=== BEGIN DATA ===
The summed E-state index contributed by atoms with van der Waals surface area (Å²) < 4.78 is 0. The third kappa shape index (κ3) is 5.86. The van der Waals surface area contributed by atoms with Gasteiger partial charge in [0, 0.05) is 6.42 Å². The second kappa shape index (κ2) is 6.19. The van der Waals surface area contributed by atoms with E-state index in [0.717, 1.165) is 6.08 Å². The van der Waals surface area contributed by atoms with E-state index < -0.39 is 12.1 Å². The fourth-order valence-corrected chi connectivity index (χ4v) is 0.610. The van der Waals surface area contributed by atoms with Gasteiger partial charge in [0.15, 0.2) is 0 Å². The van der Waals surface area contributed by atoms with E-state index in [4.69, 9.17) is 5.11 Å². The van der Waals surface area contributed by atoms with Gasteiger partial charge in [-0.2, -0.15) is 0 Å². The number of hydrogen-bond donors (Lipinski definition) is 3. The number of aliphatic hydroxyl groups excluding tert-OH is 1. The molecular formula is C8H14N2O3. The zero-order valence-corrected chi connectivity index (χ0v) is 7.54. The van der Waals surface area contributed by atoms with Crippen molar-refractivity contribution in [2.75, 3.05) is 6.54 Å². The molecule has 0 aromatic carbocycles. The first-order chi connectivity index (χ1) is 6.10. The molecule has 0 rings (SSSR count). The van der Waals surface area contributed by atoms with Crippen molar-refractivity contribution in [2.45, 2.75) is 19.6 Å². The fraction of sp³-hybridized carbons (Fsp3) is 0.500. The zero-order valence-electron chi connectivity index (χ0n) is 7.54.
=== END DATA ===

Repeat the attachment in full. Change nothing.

The summed E-state index contributed by atoms with van der Waals surface area (Å²) < 4.78 is 0. The third kappa shape index (κ3) is 5.86. The van der Waals surface area contributed by atoms with Gasteiger partial charge in [0, 0.05) is 6.42 Å². The second kappa shape index (κ2) is 6.19. The van der Waals surface area contributed by atoms with E-state index in [0.717, 1.165) is 6.08 Å². The van der Waals surface area contributed by atoms with E-state index < -0.39 is 12.1 Å². The fourth-order valence-corrected chi connectivity index (χ4v) is 0.610. The van der Waals surface area contributed by atoms with Gasteiger partial charge in [0.15, 0.2) is 0 Å². The van der Waals surface area contributed by atoms with E-state index in [4.69, 9.17) is 5.11 Å². The van der Waals surface area contributed by atoms with Gasteiger partial charge in [-0.2, -0.15) is 0 Å². The number of hydrogen-bond donors (Lipinski definition) is 3. The number of aliphatic hydroxyl groups excluding tert-OH is 1. The molecular formula is C8H14N2O3. The zero-order valence-corrected chi connectivity index (χ0v) is 7.54. The van der Waals surface area contributed by atoms with Crippen molar-refractivity contribution in [2.75, 3.05) is 6.54 Å². The molecule has 0 aromatic carbocycles. The first-order chi connectivity index (χ1) is 6.10. The molecule has 0 rings (SSSR count). The van der Waals surface area contributed by atoms with Crippen molar-refractivity contribution in [2.45, 2.75) is 19.6 Å². The fraction of sp³-hybridized carbons (Fsp3) is 0.500. The zero-order valence-electron chi connectivity index (χ0n) is 7.54.